You’re a startup founder: game face on, proud and pushing strong and hard. So why would you need a mentor?
Being a founder/CEO can be a very lonely experience, and no one can do everything on their own. Finding a good support network can be crucial when sailing in rough times or facing dilemmas. Mentors can help you maintain focus and brainstorm alternative solutions to business problems.
A good mentor can also be helpful by filling some knowledge gaps and broadening your network. So, can you choose and find a good mentor?
Look to trustful and direct individuals for advice. Look for a strong personality that won’t sugarcoat things, and who will have the guts to tell you the truth; for instance, ‘just quit that idea and move elsewhere’. Don’t look for a ‘yes-man’ sort of mentor – go for someone who challenges you and with whom you feel confident about building a close relationship.
A good lead is to search for someone with startup experience. If you choose a manager with corporate experience, he might foster some interesting discussions, they’ll probably be focused on management challenges. A mentor with startup know-how can better relate to the multiple challenges of building a new organisation, full of uncertainties and some chaos.
Use your network and professional groups
By expanding your network, attending events or linking to professional associations, you’ll meet and face experts and businessmen that you can look up to and establish a connection.
Use your alumni network from university or past companies, and forget about pinging those inspirational professors. By having a common link, it will be easier to reach out and understand if there’s a fit. Universities that either run incubators or have entrepreneurship centre or classes often run mentorship programmes as well.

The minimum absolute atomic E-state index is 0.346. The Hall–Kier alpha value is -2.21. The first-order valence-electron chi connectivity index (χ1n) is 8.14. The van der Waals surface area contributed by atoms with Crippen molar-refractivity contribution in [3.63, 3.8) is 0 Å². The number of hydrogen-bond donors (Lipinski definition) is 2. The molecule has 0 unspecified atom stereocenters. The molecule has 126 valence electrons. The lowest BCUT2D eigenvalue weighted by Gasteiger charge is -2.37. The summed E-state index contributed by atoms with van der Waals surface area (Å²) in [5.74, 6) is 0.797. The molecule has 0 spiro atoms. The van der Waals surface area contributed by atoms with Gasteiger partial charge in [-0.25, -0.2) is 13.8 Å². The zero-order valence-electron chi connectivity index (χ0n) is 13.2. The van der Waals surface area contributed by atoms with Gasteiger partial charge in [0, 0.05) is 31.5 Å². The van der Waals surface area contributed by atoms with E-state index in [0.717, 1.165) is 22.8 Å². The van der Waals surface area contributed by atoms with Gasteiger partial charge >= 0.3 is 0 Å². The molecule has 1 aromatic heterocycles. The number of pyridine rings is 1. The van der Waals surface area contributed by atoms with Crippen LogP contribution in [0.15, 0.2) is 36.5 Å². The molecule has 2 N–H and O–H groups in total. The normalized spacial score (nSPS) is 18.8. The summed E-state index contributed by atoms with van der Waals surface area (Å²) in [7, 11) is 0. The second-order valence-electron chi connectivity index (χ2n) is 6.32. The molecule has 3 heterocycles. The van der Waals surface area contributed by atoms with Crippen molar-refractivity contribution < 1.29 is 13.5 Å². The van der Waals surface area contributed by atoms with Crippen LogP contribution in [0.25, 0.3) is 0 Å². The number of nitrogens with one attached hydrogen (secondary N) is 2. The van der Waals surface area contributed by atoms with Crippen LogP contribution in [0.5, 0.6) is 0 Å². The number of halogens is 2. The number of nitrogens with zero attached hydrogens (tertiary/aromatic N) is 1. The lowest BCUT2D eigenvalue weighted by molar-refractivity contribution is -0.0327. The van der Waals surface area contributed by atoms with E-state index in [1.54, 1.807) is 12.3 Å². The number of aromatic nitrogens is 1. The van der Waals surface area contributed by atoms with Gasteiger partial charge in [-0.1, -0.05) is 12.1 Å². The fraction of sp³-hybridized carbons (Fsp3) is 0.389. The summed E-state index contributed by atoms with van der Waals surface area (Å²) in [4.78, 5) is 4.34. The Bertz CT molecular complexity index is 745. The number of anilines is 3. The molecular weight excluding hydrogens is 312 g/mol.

Why not take a shot at your dream mentor? If there’s someone in your field that you admire and look up for inspiration, why not give it a try? If you’re afraid that the person wouldn’t be interested, don’t worry, as much of the time you’ll get an answer and it may lead into some kind of relationship.
Reaching out to your ‘hero’ may feel intimidating, but asking for advice is one of the most engaging ways to get someone’s attention and interest.
Incubators and acceleration programmes
Business incubators and accelerations programmes offer great pools of advisors that you can reach out to and learn from. Join an incubation program that you find suitable for your business, so you can contact with experienced managers that will help you guide and grow your company.
During incubation and acceleration processes you’ll have to work with several people from different backgrounds, so that the time to understand what resources and learning they can offer you.
Business platforms as LinkedIn or dedicated sites like Micromentor can offer great opportunities to get in touch with people from your industry, or that can help you tackle specific problems that your’re facing.
Online contacts always pose some challenging issues, but offer a wider range of possibilities: when you’re expanding your business abroad, look for someone that understands your industry or your startup’s lifecycle stage and that take advantage of international experience and cultural differences.
As with finding a co-founder, when choosing a mentor don’t take a one-size-fits-all approach:
First think carefully about your expectations, and the outcomes that you want to get from a mentor/mentee relationship: look at where your company is, where you want it to go and where along your path advice could be most valuable. Establishing this will help you build a roadmap to agree on with you mentor: how often you’ll meet (weekly, monthly, for how long…); how regularly you’ll update them and communicate with them by email; any burning topics you want you quickly address, etc.
As with any relationship, it’s a two-way street. So don’t expect just to receive, and be willing and prepared to give back. Be a good mentee by being prepared, doing your homework and expressing genuine interest in what your mentor has to say.
A mentor is your advisor; not your life coach. By seeking advice from someone that has travelled the road, expect to learn but also to build a strong tie. The mentor will not provide you with all the answers and will not replace you as the decision-maker, so be prepared to listen, ask questions and reach your own conclusions.